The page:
The Taliban have effectively squeezed Afghanistan's women out of public life


  • A daughter of an Afghan army general said she was abducted and forcibly married to a Taliban official
  • Elaha Delawarzai said she suffered sexual violence and torture at the hands of her Taliban husband
  • She revealed that she was jailed and tortured in prison after she was caught fleeing to Pakistan

A former wife of a Taliban official has opened up about her hardships after U.S. forces left Afghanistan two years ago.

In an interview with The Independent, 25-year-old Elaha Delawarzai, the daughter of a three-star Afghan army general, said she suffered torture and abuse at the hands of the Taliban after the group regained power.

Delawarzai, who was a general medicine student at the Kabul University of Medical Sciences, told the outlet over a call from an undisclosed location that she was abducted in a market in the Afghan capital Kabul in 2021.

The young Afghan woman said she was "forcefully" married to Saeed Khosty, a former spokesperson for the Taliban-controlled interior ministry.

During her turbulent marriage with the Taliban official, Delawarzai said she was raped and beaten for months until she escaped his house in August last year.

Khosty previously denied her allegations of physical assault, according to The Independent. He said he married Delawarzai as his second wife but filed for divorce, claiming she insulted the Quran.

Taliban interior ministry spokesperson Abdul Matin Qane has not responded to the outlet's request for comment.

Delawarzai uploaded videos of her abuse online, including a clip showing her confronting Khosty while he warned her that he had armed men.

Delawarzai said she knew the risks when she posted the videos and photos that showed the alleged sexual violence and other forms of abuse she had suffered at the hands of Khosty.

After speaking up against Khosty, Delawarzai was captured in November 2022 when she attempted to flee to Pakistan. She said she was imprisoned in a tiny room at a detention center in Kabul by the Taliban's General Directorate of Intelligence (T-GDI).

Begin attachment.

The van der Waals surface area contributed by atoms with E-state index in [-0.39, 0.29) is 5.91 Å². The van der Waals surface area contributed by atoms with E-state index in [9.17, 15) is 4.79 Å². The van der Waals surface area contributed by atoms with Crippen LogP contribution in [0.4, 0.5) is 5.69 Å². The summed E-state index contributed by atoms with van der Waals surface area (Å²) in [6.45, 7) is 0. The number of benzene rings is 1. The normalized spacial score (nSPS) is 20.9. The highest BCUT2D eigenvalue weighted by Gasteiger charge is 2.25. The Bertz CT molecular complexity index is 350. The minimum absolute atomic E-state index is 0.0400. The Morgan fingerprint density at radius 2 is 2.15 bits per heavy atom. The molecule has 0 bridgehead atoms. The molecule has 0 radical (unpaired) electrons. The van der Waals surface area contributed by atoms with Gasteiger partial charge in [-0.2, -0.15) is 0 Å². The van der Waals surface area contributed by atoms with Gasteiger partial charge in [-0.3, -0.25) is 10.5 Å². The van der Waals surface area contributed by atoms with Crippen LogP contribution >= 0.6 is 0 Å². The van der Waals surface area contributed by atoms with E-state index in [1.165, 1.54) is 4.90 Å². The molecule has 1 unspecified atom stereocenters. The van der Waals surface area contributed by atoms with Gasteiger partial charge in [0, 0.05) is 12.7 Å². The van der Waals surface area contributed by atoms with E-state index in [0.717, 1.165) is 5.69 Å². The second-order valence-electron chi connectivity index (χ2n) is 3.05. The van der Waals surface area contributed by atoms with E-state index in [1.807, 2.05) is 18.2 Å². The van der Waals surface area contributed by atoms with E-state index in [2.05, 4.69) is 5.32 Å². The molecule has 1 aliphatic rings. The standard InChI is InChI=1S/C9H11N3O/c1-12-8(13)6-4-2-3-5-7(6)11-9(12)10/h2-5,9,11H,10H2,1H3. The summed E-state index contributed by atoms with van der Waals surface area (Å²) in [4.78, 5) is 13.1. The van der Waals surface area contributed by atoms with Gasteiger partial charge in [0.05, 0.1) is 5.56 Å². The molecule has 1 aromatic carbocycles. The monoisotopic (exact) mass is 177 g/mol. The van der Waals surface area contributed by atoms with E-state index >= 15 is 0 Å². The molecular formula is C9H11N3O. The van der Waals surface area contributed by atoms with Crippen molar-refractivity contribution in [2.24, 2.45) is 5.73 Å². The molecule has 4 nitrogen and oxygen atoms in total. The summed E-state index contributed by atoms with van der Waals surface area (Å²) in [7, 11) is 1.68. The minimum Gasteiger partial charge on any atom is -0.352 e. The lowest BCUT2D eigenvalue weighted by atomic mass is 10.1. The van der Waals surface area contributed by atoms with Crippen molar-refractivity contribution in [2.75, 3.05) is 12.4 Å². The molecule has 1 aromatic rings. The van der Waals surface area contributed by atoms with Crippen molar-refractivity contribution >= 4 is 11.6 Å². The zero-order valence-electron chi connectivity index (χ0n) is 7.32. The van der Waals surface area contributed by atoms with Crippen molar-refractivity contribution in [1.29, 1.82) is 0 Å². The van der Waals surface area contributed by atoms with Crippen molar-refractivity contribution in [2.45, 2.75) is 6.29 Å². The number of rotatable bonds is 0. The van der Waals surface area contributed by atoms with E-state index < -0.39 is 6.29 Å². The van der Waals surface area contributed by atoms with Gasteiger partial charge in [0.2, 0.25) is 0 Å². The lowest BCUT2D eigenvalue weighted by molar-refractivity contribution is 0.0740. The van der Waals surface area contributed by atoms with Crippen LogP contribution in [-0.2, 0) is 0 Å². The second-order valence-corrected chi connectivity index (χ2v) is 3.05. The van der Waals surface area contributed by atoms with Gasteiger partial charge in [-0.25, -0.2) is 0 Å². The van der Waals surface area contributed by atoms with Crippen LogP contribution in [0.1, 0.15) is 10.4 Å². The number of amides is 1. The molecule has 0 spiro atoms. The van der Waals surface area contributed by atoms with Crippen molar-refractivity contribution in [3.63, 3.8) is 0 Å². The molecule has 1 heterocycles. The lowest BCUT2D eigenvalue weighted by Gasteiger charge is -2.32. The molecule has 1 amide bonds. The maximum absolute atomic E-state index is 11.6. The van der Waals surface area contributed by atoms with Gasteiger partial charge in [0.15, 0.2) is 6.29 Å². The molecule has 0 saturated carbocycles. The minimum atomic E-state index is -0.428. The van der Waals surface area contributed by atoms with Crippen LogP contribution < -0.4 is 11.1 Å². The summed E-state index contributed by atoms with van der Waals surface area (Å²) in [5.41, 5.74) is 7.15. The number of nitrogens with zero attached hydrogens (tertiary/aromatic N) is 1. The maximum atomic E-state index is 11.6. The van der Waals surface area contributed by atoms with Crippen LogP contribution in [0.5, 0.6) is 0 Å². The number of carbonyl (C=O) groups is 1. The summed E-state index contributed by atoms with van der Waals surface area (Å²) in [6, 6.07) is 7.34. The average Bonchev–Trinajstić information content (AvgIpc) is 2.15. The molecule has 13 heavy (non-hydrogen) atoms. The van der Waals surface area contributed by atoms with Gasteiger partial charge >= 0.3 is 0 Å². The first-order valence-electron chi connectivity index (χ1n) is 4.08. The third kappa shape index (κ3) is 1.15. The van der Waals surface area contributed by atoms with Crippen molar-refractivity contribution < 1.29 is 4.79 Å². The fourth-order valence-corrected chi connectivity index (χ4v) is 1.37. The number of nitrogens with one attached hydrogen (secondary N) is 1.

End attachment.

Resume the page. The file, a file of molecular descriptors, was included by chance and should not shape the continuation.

Delawarzai said she was beaten every day, left without proper food, and only provided a single glass of water daily during her 156 days in detention.

Inside the prison, Taliban personnel interrogated Delawarzai about whether the West was funding her and which country was backing her.

Delawarzai said she endured electric shocks to her private parts and was beaten with water pipes and rods until she passed out.

"The first 96 days I was kept in a dark room, where I spent the bitter winter of Kabul on an ice-cold floor. My bones still hurt from the sub-zero temperature inside the room," she told the outlet.

"They would strike all over my body, and especially my private parts to get an answer," she added.

When menstruation comes, Delawarzai said she was only provided with a piece of cloth without undergarments and spent nearly a week in one place.

She also learned that the other women in the prison had also suffered at the hands of the Taliban, including experiencing memory loss after drinking water and eating the food provided to them.

Delawarzai said she soon "started seeing blood" in her urine and was only provided with paracetamol when she asked for medicine.

"I was in pain and saw blood for two weeks. I was allowed to use the toilet just once a day for five minutes and a guard was stationed outside. Showering was not allowed and my entire body developed rashes," Delawarzai said.

Delawarzai was finally released from the brutal detention in April and immediately left the country.

She is now in hiding and constantly prays that she will not be handed back to Taliban-led Afghanistan.

A Taliban delegation held talks with foreign diplomats in Doha in October 2021, just two months after the group overran Kabul during the US pullout from Afghanistan